Sleep apnea is a sleep disorder characterized by interrupted breathing during sleep. The condition affects approximately 22 million Americans and can have serious health consequences if left untreated. Cardiovascular disease is one of the most significant risks associated with sleep apnea in Pembroke Pines.
The Link Between Sleep Apnea and Cardiovascular Disease
Research has shown that sleep apnea increases the risk of cardiovascular disease. People with sleep apnea are more likely to experience heart disease, stroke, and other cardiovascular problems. One study found that people with moderate to severe sleep apnea were twice as likely to develop heart failure as those without the condition.
The exact mechanism by which sleep apnea contributes to cardiovascular disease is not fully understood. However, it is believed that the repeated drops in oxygen levels that occur during apnea episodes can cause damage to the heart and blood vessels. Additionally, the increased stress on the cardiovascular system caused by disrupted sleep can lead to inflammation and other negative effects.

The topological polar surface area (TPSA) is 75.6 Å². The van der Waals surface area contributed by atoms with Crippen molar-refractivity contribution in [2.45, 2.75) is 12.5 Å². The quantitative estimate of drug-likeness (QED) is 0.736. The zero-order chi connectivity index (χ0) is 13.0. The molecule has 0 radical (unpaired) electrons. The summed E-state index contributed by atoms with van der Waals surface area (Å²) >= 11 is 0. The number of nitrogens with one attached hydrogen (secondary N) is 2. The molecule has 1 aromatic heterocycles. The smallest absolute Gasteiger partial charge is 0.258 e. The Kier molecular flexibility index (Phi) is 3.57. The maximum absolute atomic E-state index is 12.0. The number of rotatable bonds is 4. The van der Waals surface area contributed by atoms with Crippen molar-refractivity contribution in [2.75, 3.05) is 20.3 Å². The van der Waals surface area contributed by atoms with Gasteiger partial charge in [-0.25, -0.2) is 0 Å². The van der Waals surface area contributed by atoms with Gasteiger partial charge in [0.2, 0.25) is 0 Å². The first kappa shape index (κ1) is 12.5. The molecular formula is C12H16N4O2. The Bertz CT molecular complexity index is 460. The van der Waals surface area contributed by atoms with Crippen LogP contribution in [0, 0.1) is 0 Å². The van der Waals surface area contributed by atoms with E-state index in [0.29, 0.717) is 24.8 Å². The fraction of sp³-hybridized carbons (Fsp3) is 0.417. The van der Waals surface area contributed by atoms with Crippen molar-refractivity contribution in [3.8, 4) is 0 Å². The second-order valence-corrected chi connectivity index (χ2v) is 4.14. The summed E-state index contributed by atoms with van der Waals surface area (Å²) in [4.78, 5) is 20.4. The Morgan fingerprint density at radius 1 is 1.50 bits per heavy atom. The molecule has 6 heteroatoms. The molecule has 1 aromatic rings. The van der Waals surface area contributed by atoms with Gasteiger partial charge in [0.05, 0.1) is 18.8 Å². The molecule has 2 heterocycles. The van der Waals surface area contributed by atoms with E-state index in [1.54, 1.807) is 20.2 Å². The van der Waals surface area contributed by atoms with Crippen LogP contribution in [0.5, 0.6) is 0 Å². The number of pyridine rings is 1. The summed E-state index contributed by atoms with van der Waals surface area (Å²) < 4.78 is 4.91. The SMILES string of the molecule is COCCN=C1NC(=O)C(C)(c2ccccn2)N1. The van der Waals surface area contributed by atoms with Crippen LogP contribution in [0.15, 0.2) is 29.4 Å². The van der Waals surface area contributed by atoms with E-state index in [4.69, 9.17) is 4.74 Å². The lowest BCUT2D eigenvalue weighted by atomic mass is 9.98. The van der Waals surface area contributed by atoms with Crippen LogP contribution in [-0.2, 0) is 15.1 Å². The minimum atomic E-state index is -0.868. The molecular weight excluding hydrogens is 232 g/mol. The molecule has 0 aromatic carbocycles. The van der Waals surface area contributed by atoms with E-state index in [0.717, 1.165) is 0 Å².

Risk Factors for Cardiovascular Disease in Sleep Apnea Patients
Obesity is a common risk factor for both sleep apnea and cardiovascular disease. The extra weight puts added pressure on the airways, making it more difficult to breathe, and it can also contribute to high blood pressure and other risk factors for heart disease.
People with sleep apnea are more likely to have high blood pressure, a significant risk factor for heart disease and stroke.
Sleep apnea has been linked to an increased risk of developing type 2 diabetes, which can lead to cardiovascular disease.